This is the northernmost and most rugged part of South Mountain and runs from PenMar Park on the Maryland-Pennsylvania border (thus the name) down to Smithsburg (Raven Rock Hollow) for six miles. Along the way, the AT climbs up High Rock where a stunning view to the west awaits. The climb up to High Rock is the steepest section along the Appalachian Trail in Maryland. Farther along, the Devils Racecourse Shelter offers a place to sleep and a chance to explore the fascinating river of rocks which is the Devil's Racecourse. Shortly before crossing the road, Raven Rocks appears as a series of short, wooded cliffs on the trails left.
Black Rock Section
This section stretches along the ridgeline from Raven Rocks Hollow south to I70/US40 in 11 miles. The main attractions on this section of trail are the spectacular Annapolis Rocks and the even more spectacular Black Rocks (which really are not black). Both locations offer spectacular vistas to the west and dozens of quality rock climbing routes. Two shelters (Phillip Cowell at the northern end and Pine Knob at the southern) are located along the trail in this section as well as two campsites (Pogo and Annapolis Rocks). Access is by a trailhead on US40 at the south, or Wolfesville Road (MD17) on the north.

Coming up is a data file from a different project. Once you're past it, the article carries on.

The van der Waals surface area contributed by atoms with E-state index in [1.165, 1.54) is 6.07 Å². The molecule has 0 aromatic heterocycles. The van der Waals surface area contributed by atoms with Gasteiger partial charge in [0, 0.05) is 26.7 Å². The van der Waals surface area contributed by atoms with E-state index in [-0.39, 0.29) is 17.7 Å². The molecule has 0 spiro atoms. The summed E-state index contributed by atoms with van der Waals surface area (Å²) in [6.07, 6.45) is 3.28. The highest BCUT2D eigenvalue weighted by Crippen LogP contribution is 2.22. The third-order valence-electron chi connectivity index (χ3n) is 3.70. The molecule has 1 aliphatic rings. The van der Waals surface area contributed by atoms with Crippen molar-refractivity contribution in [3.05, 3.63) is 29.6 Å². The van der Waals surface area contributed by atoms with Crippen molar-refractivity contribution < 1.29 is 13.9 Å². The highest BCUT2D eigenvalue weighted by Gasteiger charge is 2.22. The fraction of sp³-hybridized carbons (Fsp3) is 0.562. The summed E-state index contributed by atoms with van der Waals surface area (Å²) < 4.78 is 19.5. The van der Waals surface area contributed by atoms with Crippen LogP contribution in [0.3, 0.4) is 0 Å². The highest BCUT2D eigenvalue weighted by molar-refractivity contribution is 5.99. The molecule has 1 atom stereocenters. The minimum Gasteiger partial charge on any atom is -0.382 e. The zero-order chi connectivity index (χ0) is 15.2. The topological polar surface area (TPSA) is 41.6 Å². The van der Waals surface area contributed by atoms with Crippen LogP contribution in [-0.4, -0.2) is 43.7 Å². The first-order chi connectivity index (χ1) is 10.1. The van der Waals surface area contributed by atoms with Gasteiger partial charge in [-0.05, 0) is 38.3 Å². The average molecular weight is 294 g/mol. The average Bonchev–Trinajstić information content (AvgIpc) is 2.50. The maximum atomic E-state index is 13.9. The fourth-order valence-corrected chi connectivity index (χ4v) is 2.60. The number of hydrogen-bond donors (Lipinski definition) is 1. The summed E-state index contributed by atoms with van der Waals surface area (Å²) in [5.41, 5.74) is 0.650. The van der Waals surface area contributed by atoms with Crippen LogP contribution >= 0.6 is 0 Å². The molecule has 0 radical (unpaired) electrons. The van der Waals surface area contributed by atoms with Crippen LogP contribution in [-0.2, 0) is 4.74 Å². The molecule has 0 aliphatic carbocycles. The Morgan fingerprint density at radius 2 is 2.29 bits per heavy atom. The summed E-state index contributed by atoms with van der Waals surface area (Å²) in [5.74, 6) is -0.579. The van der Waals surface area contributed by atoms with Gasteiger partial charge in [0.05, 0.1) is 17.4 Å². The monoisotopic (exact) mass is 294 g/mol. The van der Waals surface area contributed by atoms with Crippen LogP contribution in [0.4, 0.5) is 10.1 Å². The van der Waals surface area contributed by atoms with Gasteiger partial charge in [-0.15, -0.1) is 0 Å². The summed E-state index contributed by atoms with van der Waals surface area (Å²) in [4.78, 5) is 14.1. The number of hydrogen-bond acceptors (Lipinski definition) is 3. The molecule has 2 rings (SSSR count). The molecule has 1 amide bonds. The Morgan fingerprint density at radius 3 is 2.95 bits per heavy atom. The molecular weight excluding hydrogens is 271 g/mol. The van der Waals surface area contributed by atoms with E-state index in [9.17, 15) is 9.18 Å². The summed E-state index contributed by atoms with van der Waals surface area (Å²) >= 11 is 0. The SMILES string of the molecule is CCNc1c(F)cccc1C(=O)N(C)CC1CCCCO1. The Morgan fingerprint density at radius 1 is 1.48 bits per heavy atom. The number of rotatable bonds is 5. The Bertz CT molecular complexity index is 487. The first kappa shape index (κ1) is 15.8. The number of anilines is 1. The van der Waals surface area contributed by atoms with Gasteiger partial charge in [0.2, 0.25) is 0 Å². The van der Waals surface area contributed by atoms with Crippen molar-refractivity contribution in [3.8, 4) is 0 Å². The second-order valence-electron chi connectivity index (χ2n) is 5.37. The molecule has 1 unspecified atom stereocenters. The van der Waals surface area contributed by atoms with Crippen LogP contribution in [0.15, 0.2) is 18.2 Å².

There is also a trail to Black Rocks from White Oak Road on the west side of the mountain. Take exit 35 off I70 and head north on Mapleville Road. Turn right on Mt. Aetna road and right again on Crystal Falls road. White Oak road will be on the left after abot a mile and there is parking for half a dozen cars at its terminus.
This is a short, easy section between US40/I70 and Alt US40 covering 5 miles of rolling, wooded terrain where you'd hardly know you were on a mountain. Mountain laurels bloom beautifully here in May.